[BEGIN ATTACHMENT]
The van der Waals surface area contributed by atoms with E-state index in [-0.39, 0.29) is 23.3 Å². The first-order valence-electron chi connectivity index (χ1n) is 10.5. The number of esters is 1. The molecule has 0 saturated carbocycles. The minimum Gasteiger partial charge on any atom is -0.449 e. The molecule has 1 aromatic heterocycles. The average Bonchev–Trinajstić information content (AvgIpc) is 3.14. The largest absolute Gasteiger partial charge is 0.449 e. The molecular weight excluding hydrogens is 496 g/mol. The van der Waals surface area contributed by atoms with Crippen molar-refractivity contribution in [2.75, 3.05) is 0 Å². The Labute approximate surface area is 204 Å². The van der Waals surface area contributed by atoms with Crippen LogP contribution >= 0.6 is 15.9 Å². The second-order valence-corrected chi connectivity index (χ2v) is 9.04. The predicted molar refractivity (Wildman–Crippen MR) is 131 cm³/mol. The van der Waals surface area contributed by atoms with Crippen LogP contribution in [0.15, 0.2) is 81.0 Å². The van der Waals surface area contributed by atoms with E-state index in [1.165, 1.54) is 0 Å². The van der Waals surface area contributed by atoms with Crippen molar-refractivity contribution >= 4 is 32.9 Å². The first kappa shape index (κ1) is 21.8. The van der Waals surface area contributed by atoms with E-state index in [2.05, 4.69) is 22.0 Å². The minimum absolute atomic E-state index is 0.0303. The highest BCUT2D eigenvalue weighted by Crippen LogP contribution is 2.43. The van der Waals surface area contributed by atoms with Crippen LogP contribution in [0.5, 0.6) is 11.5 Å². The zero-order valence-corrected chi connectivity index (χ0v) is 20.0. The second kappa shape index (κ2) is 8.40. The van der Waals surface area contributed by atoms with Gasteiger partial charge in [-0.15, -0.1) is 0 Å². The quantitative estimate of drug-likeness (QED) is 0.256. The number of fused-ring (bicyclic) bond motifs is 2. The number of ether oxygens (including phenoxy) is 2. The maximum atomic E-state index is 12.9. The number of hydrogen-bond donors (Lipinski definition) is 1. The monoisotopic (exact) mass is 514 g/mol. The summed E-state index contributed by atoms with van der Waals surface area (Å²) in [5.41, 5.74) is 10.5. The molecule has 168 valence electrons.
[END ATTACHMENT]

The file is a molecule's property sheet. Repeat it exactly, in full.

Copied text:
The van der Waals surface area contributed by atoms with E-state index in [-0.39, 0.29) is 23.3 Å². The first-order valence-electron chi connectivity index (χ1n) is 10.5. The number of esters is 1. The molecule has 0 saturated carbocycles. The minimum Gasteiger partial charge on any atom is -0.449 e. The molecule has 1 aromatic heterocycles. The average Bonchev–Trinajstić information content (AvgIpc) is 3.14. The largest absolute Gasteiger partial charge is 0.449 e. The molecular weight excluding hydrogens is 496 g/mol. The van der Waals surface area contributed by atoms with Crippen molar-refractivity contribution in [2.75, 3.05) is 0 Å². The Labute approximate surface area is 204 Å². The van der Waals surface area contributed by atoms with Crippen LogP contribution >= 0.6 is 15.9 Å². The second-order valence-corrected chi connectivity index (χ2v) is 9.04. The predicted molar refractivity (Wildman–Crippen MR) is 131 cm³/mol. The van der Waals surface area contributed by atoms with Crippen LogP contribution in [0.15, 0.2) is 81.0 Å². The van der Waals surface area contributed by atoms with E-state index in [1.165, 1.54) is 0 Å². The van der Waals surface area contributed by atoms with Crippen molar-refractivity contribution >= 4 is 32.9 Å². The first kappa shape index (κ1) is 21.8. The van der Waals surface area contributed by atoms with E-state index in [2.05, 4.69) is 22.0 Å². The minimum absolute atomic E-state index is 0.0303. The highest BCUT2D eigenvalue weighted by Crippen LogP contribution is 2.43. The van der Waals surface area contributed by atoms with Crippen LogP contribution in [0.5, 0.6) is 11.5 Å². The zero-order valence-corrected chi connectivity index (χ0v) is 20.0. The second kappa shape index (κ2) is 8.40. The van der Waals surface area contributed by atoms with Gasteiger partial charge in [-0.15, -0.1) is 0 Å². The quantitative estimate of drug-likeness (QED) is 0.256. The number of fused-ring (bicyclic) bond motifs is 2. The number of ether oxygens (including phenoxy) is 2. The maximum atomic E-state index is 12.9. The number of hydrogen-bond donors (Lipinski definition) is 1. The monoisotopic (exact) mass is 514 g/mol. The summed E-state index contributed by atoms with van der Waals surface area (Å²) in [5.41, 5.74) is 10.5. The molecule has 168 valence electrons.